“We serve an average of 130 families in three hours when the Food Express truck is here,” said the director. “We give recipes and sometimes cook dishes to be sampled.”
“We’re hauling between 11,000 and 16,000 pounds of food every month,” she says as she refers to the large truck they now own. They have a tractor with a fork lift for moving pallets. A used walk-in cooler was donated and local farmers donate beef and pork on occasion. A family has donated funds to add an addition onto two sides of the building, for cement work in the driveway and for other uses.
“We touch four counties. We’re seven miles from Erie County, 12 miles from Chautauqua County and we’re located in Cattaraugus County. We have a family from Niagara County that stops on their way back from getting wood,” she says. “Sam’s Club in Lakewood used to donate to us, so it is a sad thing (that they have closed).”
The Master’s Plan Ministry received the “Cattaraugus County Agency of the Year Award” by the Food Bank of Western New York and was recognized by the New York Department of Health for participating in the Healthy Pantry Initiative.
Some other ministries that take place in and from the old hotel are bi-monthly senior citizen gatherings from May-October, an outreach providing clothes and household items to those in need and an outreach supplying new shoes for children and adults when supplies are available. The ministry works closely with Cattaraugus County Probation office, which sends people in need of doing community service. The local community uses the facility for a gathering place. A free Giving Back dinner is served the day after Thanksgiving from 11 a.m. to 5 p.m., with some deliveries made to housebound residents. Boxes are delivered in December to families who have suffered devastating circumstances.
After 11 years of maintaining a single lifestyle, the registered nurse feels the Lord sent her Bob Miller, the man who became her husband on Oct. 13, 2012. Miller, who works for a signature mechanical contractor designing programmable logic controllers, showed up with 20 men from Christian Motorcyclists Association after seeing a newsletter with a prayer request for a new heating system considerably reducing the cost.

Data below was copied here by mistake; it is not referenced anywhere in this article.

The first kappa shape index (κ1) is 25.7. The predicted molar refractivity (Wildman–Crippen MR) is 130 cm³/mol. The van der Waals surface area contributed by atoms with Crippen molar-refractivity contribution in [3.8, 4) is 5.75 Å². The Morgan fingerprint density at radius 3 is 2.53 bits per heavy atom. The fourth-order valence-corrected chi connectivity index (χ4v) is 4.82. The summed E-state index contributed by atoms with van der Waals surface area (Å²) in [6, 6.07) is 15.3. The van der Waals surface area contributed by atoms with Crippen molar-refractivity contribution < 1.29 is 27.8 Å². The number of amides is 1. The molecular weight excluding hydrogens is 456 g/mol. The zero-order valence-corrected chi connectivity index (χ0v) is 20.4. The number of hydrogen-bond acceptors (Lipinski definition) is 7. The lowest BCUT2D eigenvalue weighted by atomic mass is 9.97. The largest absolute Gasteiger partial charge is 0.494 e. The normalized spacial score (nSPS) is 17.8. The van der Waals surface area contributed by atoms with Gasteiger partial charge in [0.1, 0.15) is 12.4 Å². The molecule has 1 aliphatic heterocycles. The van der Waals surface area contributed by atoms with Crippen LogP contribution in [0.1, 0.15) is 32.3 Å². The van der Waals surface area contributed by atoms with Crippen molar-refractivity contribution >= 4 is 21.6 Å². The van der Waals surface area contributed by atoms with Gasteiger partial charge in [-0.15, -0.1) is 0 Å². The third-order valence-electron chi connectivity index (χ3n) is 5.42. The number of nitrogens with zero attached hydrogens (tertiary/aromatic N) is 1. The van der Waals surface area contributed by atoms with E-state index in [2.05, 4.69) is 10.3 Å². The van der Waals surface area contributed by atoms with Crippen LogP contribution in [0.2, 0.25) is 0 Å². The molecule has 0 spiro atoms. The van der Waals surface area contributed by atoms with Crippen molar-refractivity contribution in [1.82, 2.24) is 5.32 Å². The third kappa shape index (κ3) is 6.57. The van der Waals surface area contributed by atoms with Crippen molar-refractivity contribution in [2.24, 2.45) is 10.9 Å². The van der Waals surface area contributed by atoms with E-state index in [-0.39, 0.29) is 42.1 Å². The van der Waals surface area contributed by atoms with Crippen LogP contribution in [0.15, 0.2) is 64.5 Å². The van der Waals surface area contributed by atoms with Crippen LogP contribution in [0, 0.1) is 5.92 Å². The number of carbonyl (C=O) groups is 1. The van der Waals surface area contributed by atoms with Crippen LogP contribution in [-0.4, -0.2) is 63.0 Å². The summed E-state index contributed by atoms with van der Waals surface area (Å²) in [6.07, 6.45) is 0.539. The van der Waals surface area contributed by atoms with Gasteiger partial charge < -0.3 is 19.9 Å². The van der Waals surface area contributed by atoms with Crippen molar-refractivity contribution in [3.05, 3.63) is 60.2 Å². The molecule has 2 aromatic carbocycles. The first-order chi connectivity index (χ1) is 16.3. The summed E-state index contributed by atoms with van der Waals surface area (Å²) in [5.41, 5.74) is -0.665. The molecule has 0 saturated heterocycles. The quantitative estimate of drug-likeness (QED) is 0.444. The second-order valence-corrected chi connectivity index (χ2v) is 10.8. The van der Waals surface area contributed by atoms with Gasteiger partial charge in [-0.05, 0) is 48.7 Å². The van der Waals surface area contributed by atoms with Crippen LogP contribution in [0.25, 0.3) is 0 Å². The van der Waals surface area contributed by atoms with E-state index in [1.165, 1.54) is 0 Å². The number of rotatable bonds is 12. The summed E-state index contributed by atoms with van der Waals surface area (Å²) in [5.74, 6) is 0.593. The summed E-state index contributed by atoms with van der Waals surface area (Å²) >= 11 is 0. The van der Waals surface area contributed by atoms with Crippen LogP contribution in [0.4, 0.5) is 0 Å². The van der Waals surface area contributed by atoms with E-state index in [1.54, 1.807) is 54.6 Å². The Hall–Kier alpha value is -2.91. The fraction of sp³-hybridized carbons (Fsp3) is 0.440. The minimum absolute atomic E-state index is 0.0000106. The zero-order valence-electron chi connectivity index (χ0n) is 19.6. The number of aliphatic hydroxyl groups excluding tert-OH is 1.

“I believe because of our obedience and because of our faithfulness God blessed me with a beautiful husband with a heart to serve the Lord,” she said.
The couple have each become ordained pastors and began the non-denominational The Master’s Plan Community Church, in April 2014.
“My husband spent most of his adult life in a Pentecostal church. I was raised Catholic. I spent 14 years at the Free Methodist Church in Gowanda and 15 years at Forestville Wesleyan,” she shares. “If you’d told me I was becoming a pastor back then, I would have told you you were crazy.
“I don’t know of any other ministry that is 100 per cent volunteer,” she adds. “We don’t accept a stipend for Sunday service.”
Mrs. Miller believes the cafe she saw in her dream is going to come to fruition in 2018. It will be like an old-fashioned 50s-60s diner with blue plate specials providing 15-20 jobs. A new dental ministry will be the first ministry to benefit from the proceeds of the cafe, but not solely, as other ministries will benefit later.
“We’ve never had a loan against this building. That’s why it’s taken a decade to come to completion.”
The ministry currently touches 6,500 people, living up to their mission statement which is “Touching, teaching and transforming lives one family at a time, with fun, food and family values with Jesus Christ as our guide.”
The Master’s Plan Ministries is a non-denominational non-profit ministry located at 9586 Railroad Avenue, Dayton, New York. The Master’s Plan Community Church Sunday School for adults and children is at 10 followed by the worship service at 11 a.m. The telephone number is 725-9229.